"Roseanne" and "Good Times": A ballad for Becky and Darlene

An episode looking at mothers and sisters hints at what could have been if politics hadn't gotten in the way

By Melanie McFarland

Senior Critic

Published April 12, 2018 6:22PM (EDT)

Lecy Goranson and Sara Gilbert in "Roseanne" (ABC/Greg Gayne)
Lecy Goranson and Sara Gilbert in "Roseanne" (ABC/Greg Gayne)

Tuesday's episode of "Roseanne," "Eggs Over, Not Easy," allowed me to think a bit differently about the series. But that was only after processing it through my memory of another classic sitcom about a working class American family, "Good Times."

For the most part "Good Times" played no role in my childhood. This was by design: my mother specifically banned her children from watching it. To me this seemed to be an odd decision for a black woman raising kids on the South Side of Chicago, given that the Evans family of "Good Times" also is a black family on the South Side of the Chicago.

They were not us, she explained, and that was that. Her declaration left me befuddled nevertheless, even more so when I matured into adulthood, moved out and finally watched a few episodes for myself.

"Good Times" grappled with subject matter such as child abuse, alcoholism, busing, predatory scams and health problems among poor black families.  ("Roseanne" deals with similar content.) But what hooked viewers was  Jimmie Walker's rubbery strut, his goofiness and his character's signature catchphrase "Dy-no-mite." Three syllables, blurted just so, and the studio audience would come undone.

Much later I asked her my mother why she didn't let us watch the series. I assumed she didn't want us to watch a vision created by white writers about what it was like to be poor and black. Other shows that came before "Good Times" did that poorly.

But she explained that "Good Times" had wandered away from its original mandate. She didn't just want the show to magnify struggles, she said, but also the joy, dignity and spirit of Esther Rolle's and John Amos' characters. They were parents like her, and like her parents. It galled her that producers pushed the antics of J.J., the family clown, to the forefront instead.

"What seems to be called for now is a greater relevance among characters and a closer rein on a tendency to slide toward old-time black minstrelsy," wrote Louie Robinson in a 1975 Ebony article about the series. "And what is being revealed is a healthy awareness on the part of black performers that they are responsible for cleansing the stained image of blacks so long perpetrated on stage and screen."

"Good Times" was meant to put a human face social issues and the thudding impact policy decisions have on America's poorest. But save for those who may have watched it religiously and/or recently, Walker's character may prove to be its most lasting legacy, perhaps second to Janet Jackson's role in it. "Good Times" remains legendary, and was a hit in its early seasons. But my mother wasn't alone in her opinion.

All of comedy is subjective; certainly our feelings about "Roseanne," Roseanne Conner and Roseanne Barr are influenced by how we feel about her politics and how we feel about her. But if the goal is to emphasize how wrongheaded she is, it seems strange for the writers to spend most of these opening episodes making her low-grade discontent and acrimony hilarious.

But this also accentuates why "Eggs Over, Not Easy," to intentionally co-opt a Trumpian media catchphrase, is the episode where "Roseanne" fully becomes the comedy we used to love.

I don't say this merely because Tuesday's episode focuses on Darlene (Sara Gilbert) and Becky (Lecy Goranson) instead of Roseanne, or because it finds its warmth in two similar yet contrasting visions of sisterhood or its ruminations on motherhood and fertility. (Roseanne's and Jackie's tag team comedy during a raucous caper at a pet rescue proved that the chemistry between Barr and Laurie Metcalf is alive and kicking).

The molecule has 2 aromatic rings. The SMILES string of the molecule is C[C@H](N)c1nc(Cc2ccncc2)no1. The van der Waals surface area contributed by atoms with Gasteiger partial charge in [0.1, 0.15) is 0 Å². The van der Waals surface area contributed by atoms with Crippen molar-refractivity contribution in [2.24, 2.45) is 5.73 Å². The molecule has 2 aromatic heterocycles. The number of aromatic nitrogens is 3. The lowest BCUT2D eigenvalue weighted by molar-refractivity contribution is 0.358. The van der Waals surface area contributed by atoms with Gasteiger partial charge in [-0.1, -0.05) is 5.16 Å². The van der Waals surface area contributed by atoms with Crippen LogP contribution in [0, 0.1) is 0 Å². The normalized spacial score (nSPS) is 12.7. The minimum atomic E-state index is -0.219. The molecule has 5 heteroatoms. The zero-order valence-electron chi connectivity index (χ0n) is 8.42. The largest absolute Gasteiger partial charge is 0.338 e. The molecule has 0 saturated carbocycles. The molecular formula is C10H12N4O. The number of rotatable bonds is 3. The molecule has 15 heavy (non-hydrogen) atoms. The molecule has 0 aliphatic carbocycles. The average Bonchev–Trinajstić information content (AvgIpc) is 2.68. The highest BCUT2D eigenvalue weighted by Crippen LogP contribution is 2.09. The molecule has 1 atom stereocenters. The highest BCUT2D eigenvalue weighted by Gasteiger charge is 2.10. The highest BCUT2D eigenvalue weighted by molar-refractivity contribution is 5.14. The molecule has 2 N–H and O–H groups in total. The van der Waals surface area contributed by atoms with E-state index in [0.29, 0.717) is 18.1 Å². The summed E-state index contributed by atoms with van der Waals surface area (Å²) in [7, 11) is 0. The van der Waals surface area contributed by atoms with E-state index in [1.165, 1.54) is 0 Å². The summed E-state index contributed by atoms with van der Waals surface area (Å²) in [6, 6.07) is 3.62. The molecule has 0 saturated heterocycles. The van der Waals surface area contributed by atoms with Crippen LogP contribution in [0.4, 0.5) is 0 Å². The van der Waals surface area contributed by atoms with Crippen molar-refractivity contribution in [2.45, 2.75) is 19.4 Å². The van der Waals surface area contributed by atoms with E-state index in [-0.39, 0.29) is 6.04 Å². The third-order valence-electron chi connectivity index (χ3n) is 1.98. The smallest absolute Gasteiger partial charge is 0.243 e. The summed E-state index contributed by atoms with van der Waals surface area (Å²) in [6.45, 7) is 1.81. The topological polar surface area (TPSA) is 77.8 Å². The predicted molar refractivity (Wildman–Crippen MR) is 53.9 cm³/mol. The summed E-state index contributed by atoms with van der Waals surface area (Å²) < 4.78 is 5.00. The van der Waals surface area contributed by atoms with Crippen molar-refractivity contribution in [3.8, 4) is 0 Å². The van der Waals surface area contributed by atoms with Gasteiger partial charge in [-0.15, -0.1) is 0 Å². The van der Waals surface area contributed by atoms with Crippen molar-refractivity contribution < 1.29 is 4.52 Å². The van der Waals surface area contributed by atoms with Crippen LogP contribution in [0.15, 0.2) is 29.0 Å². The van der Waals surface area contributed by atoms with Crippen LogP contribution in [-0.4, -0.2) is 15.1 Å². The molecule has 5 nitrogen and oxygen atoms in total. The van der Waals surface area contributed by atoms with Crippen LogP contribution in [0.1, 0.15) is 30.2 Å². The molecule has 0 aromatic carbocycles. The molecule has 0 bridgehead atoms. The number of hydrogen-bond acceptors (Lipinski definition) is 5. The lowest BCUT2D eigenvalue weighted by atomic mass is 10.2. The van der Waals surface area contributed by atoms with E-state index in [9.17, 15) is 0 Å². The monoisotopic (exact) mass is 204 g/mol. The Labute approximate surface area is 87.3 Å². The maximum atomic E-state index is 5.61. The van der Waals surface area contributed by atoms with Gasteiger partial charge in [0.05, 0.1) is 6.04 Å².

Rather, "Eggs Over, Not Easy" at last achieves formulaic balance, getting past the specificity of its title character's outlook and pettiness. The script excavates the wreckage of personal tragedy, a universal experience, while remaining true to its core intent. It proved that "Roseanne" can still live up to its reputation as a great sitcom.

There's an argument that's been gaining credence that if there is truly a common concept of "us" to which "Roseanne" is speaking, that vision is realized in Darlene and Becky.

It's a reasonable position. Roseanne and Dan Conner's adult, middle-aged daughters are mired in the same financial and emotional swamp in which much of the audience is wandering or sinking. Job loss boomeranged Darlene and her children back into Roseanne and Dan's threadbare nest, while Becky's chronic underemployment is the result of clinging to a carefree and mischievous youth that's all but disappeared in her rearview mirror.

Without a doubt, the only centrist if not totally reasonable voice in a place Becky lovingly refers to as "the Mongolian cock fight that is our childhood home" are these two, women who despite their best efforts couldn't avoid being smacked around by life. In season 10 we meet them again, only now they're hanging on to the edge of the cliff by their fingernails. Just like their parents.

Unlike Roseanne and Dan — but mostly Roseanne and Jackie (Metcalf) — they're also the softest voices in the place. This mirrors our concept of how the national conversation is going, I guess, but it also deflates that optimistic argument about Darlene and Becky. Even when they're speaking from the peak of sensibility they're drowned out by the booming, stubborn, catty and oh-so-sure-she's-correct voice from on high that is Roseanne.

Gilbert is an executive producer on "Roseanne," as is Whitney Cummings, a liberal-leaning comedian. Their close involvement with the reboot's direction gives critics a sense that this skew is by design and that eventually we'll see the tables turn on Roseanne. We've seen a lot of evidence that Roseanne isn't the flawless grandma: she's impetuous and bull-headed, often relying on her weary but endlessly loving husband Dan (John Goodman) to rein her in. Eventually, the argument goes, her entrenched view of how things are and should be will come back to bite her.